Don’t let our stories crowd out facts
In the past 90 days, I have met weekly as a member of The Bee’s editorial board – the group that delves into community issues and tries to formulate an official opinion for the newspaper.
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I never met anyone, in those 90 days, who had all the answers. But I met several who think they know it all. One of the biggest problems plaguing our community (and the world) is that so many of us often believe our opinions are facts. I find myself wondering if there’s a place for truth.
John Ott, co-founder of The Center for Collective Wisdom, says facts are verifiable; stories are what we make of the facts.
It is a fact we had a large music festival in Modesto. The stories revolved around whether it was good or bad for our community. It is a fact we have a large homeless population. Our stories to explain why and what we should do about it vary considerably. There’s little to no power in holding tightly to your stories, leaving us no room for discovery and crowding out the stories of others.
After the last 90 days, I’ve come to feel our collective stuckness. But I also still imagine a Modesto full of people asking themselves and each other to distinguish between facts and stories, yearning for a real conversation to begin.
At a quieter meeting, The Bee’s publisher played a song with the line “It makes me feel somehow as if the world is gonna break.” Songwriter Rodney Crowell named that song “Truth Decay.” As we look at the issues of race, local politics, the promises of those running for office, how we treat one another and more, that line too often fits.
We’ve all got stories. If we want answers, we should search for facts and the truth.
Kate Trompetter is a Modesto resident and do-gooder devoted to community and connectedness. Send comments to email@example.com.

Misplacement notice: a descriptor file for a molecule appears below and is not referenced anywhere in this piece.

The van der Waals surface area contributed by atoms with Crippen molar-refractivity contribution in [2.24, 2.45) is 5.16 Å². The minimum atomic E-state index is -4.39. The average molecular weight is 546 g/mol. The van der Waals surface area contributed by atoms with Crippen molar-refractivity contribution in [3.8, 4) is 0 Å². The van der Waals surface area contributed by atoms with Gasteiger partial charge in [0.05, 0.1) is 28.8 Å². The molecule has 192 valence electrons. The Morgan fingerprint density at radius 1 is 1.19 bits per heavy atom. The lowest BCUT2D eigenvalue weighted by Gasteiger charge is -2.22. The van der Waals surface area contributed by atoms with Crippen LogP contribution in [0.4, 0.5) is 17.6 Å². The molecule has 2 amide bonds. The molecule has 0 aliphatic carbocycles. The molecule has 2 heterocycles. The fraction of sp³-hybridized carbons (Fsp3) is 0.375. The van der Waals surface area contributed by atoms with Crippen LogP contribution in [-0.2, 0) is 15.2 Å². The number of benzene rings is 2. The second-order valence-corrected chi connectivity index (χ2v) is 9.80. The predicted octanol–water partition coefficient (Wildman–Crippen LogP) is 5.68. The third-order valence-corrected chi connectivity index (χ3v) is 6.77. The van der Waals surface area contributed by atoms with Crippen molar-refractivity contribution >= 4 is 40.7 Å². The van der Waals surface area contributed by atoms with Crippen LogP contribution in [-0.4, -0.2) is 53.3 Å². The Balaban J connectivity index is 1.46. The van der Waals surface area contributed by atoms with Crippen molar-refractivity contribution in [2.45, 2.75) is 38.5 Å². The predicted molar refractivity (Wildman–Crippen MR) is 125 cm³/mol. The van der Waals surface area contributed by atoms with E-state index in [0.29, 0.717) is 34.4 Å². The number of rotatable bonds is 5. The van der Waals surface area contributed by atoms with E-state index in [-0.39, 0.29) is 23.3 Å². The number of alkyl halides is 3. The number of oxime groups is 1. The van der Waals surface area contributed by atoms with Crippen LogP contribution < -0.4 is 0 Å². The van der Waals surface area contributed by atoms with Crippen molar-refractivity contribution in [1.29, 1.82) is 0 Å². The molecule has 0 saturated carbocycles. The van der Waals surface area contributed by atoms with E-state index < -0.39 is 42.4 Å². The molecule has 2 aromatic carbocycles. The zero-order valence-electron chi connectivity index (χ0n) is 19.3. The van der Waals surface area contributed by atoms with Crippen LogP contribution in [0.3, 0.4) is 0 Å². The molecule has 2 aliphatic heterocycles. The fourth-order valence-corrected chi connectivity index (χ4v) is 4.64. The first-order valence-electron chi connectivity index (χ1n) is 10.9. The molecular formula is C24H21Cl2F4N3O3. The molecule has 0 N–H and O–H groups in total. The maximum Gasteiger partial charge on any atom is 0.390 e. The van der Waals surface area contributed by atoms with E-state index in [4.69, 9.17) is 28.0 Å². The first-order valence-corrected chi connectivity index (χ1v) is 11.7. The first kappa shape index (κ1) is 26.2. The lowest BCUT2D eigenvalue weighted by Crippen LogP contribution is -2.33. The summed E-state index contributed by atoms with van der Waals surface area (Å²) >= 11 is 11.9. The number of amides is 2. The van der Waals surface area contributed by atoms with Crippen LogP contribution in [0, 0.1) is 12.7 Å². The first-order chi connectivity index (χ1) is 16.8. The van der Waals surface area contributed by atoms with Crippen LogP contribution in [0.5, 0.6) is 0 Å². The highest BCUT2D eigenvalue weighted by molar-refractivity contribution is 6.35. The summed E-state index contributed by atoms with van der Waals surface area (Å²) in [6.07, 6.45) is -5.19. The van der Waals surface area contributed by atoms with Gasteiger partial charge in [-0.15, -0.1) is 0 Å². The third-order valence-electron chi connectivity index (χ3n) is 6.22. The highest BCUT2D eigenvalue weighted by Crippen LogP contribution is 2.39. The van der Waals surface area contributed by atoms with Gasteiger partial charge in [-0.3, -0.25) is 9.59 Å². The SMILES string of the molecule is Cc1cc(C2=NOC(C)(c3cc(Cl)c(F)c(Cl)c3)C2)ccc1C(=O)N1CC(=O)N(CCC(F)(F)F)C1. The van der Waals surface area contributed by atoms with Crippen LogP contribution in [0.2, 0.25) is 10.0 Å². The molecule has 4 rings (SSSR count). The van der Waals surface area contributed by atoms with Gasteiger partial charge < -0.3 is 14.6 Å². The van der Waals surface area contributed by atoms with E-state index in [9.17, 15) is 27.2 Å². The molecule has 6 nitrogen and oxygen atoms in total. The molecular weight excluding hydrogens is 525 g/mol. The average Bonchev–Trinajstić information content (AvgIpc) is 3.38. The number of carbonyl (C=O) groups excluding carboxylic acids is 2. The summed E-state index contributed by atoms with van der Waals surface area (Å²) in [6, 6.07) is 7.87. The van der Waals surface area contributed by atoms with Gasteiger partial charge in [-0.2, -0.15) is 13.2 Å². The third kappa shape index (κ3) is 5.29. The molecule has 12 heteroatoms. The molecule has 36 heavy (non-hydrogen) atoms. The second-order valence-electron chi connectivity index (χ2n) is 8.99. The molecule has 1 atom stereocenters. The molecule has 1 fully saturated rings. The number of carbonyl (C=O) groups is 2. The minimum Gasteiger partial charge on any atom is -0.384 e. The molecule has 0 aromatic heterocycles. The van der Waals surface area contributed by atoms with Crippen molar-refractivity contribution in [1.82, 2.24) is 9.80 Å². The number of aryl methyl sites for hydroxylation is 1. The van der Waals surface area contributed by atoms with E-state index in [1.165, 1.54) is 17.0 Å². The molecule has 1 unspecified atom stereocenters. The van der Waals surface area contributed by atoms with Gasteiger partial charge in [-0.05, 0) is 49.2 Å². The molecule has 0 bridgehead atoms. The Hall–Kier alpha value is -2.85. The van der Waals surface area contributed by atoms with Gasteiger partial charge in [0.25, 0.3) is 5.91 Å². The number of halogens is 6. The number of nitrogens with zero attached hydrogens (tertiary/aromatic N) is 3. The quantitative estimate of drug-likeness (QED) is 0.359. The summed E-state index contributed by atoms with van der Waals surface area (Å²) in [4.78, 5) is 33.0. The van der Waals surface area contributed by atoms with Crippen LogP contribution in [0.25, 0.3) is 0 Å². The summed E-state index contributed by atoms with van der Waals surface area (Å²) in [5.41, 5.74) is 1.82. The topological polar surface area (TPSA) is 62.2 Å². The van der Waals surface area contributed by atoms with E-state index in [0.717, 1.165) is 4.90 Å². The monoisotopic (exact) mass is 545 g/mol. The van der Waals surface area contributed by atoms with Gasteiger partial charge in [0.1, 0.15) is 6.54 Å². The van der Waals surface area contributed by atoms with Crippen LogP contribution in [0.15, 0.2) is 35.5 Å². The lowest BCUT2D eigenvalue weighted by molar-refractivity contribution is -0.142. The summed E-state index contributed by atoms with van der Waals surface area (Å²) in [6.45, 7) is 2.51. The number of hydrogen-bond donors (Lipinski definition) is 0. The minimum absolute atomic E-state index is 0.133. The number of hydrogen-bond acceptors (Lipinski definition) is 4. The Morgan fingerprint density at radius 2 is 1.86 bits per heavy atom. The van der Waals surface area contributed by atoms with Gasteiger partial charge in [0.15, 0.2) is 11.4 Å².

Teaching truth about climate change
Last week, when I arrived in Washington, D.C., the Smithsonian’s Hall of Human Origins was first on my list. The exhibit is artfully executed, with caveman photo-bombs, scores of skulls from Homo’s past, captivating artistic renditions and examples of the challenges our ancestors faced. No corners were cut. Yet one challenge is stressed above all others: natural climate change.
Therein lies the problem.
Earth’s natural climate variability is displayed everywhere, while opportunities to highlight today’s human-caused climate change and our transition into the Anthropocene epoch are missed.
To the tune of $35 million from David Koch of Koch Industries Inc., Smithsonian scientists and curators are engaging in self-censorship, allowing thousands of people – many children – to be exposed to misleading subliminal messaging.
We all know Earth’s climate has changed in the past, and it will change in the future due to natural causes. But today, that’s not the case.
Back home in Modesto, I’ve seen firsthand how this plays out in public schools. Climate change and evolution are viewed as an educational third rails. Few mention either of them.
Even Modesto’s new Great Valley Museum doesn’t go there, save for a few clips on their NOAA Science on a Sphere. Steve Murov, MJC professor emeritus and member of Modesto Citizens’ Climate Lobby, explains this could change soon. Over a dozen new mini-exhibits are in progress at the GVM.
How can we expect to protect our children and grandchildren, even ourselves, from the risks of climate change if we can’t even talk about the causes openly?
Let us heed a lesson from the courage of our ancestors and defend integrity in science education.
Jody Strait is a Modesto resident, UC Berkeley student and member of Modesto’s Citizens’ Climate Lobby. Send comments to firstname.lastname@example.org.
Visiting Editor Program
The Modesto Bee is accepting applications to join our Visiting Editor Program in the final quarters of 2016. Visiting editors sit as members of our editorial board during our meetings with community news makers, elected officials and others. Our regular meetings are at 2:30 p.m. Wednesdays, but we sometimes schedule additional meetings or adjust the times as needed. Visiting editors serve for three months and are encouraged to write occasional editorial comments. If you are interested in becoming a visiting editor, or want additional information, please contact Opinions Page Editor Mike Dunbar at email@example.com or 209-578-2325.